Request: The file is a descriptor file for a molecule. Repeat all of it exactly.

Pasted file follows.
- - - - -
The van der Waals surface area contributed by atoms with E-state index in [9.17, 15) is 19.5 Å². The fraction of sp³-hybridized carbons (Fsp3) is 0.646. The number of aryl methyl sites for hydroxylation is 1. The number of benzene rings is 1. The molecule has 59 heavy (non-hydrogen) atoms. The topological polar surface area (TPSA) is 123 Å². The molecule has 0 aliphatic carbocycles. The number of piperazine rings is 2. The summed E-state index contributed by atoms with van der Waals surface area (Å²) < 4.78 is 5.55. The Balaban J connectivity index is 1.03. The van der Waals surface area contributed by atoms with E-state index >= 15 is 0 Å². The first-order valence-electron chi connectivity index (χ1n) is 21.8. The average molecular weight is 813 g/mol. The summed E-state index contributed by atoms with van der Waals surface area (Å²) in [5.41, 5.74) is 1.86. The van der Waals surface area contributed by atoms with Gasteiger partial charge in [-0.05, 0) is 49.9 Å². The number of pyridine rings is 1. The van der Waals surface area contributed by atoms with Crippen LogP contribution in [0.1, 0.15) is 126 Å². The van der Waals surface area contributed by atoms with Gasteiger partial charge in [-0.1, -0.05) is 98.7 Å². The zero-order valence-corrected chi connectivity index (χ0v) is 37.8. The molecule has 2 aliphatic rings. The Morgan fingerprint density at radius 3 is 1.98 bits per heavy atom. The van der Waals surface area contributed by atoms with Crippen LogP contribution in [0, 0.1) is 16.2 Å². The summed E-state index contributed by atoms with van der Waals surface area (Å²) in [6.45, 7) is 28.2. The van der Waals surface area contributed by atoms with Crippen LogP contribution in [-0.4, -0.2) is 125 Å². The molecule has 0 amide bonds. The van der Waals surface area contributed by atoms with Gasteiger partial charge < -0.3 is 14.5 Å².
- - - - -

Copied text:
The van der Waals surface area contributed by atoms with E-state index in [9.17, 15) is 19.5 Å². The fraction of sp³-hybridized carbons (Fsp3) is 0.646. The number of aryl methyl sites for hydroxylation is 1. The number of benzene rings is 1. The molecule has 59 heavy (non-hydrogen) atoms. The topological polar surface area (TPSA) is 123 Å². The molecule has 0 aliphatic carbocycles. The number of piperazine rings is 2. The summed E-state index contributed by atoms with van der Waals surface area (Å²) < 4.78 is 5.55. The Balaban J connectivity index is 1.03. The van der Waals surface area contributed by atoms with E-state index >= 15 is 0 Å². The first-order valence-electron chi connectivity index (χ1n) is 21.8. The average molecular weight is 813 g/mol. The summed E-state index contributed by atoms with van der Waals surface area (Å²) in [5.41, 5.74) is 1.86. The van der Waals surface area contributed by atoms with Gasteiger partial charge in [-0.05, 0) is 49.9 Å². The number of pyridine rings is 1. The van der Waals surface area contributed by atoms with Crippen LogP contribution in [0.1, 0.15) is 126 Å². The van der Waals surface area contributed by atoms with Gasteiger partial charge in [-0.1, -0.05) is 98.7 Å². The zero-order valence-corrected chi connectivity index (χ0v) is 37.8. The molecule has 2 aliphatic rings. The Morgan fingerprint density at radius 3 is 1.98 bits per heavy atom. The van der Waals surface area contributed by atoms with Crippen LogP contribution in [0, 0.1) is 16.2 Å². The summed E-state index contributed by atoms with van der Waals surface area (Å²) in [6.45, 7) is 28.2. The van der Waals surface area contributed by atoms with Crippen LogP contribution in [-0.4, -0.2) is 125 Å². The molecule has 0 amide bonds. The van der Waals surface area contributed by atoms with Gasteiger partial charge < -0.3 is 14.5 Å².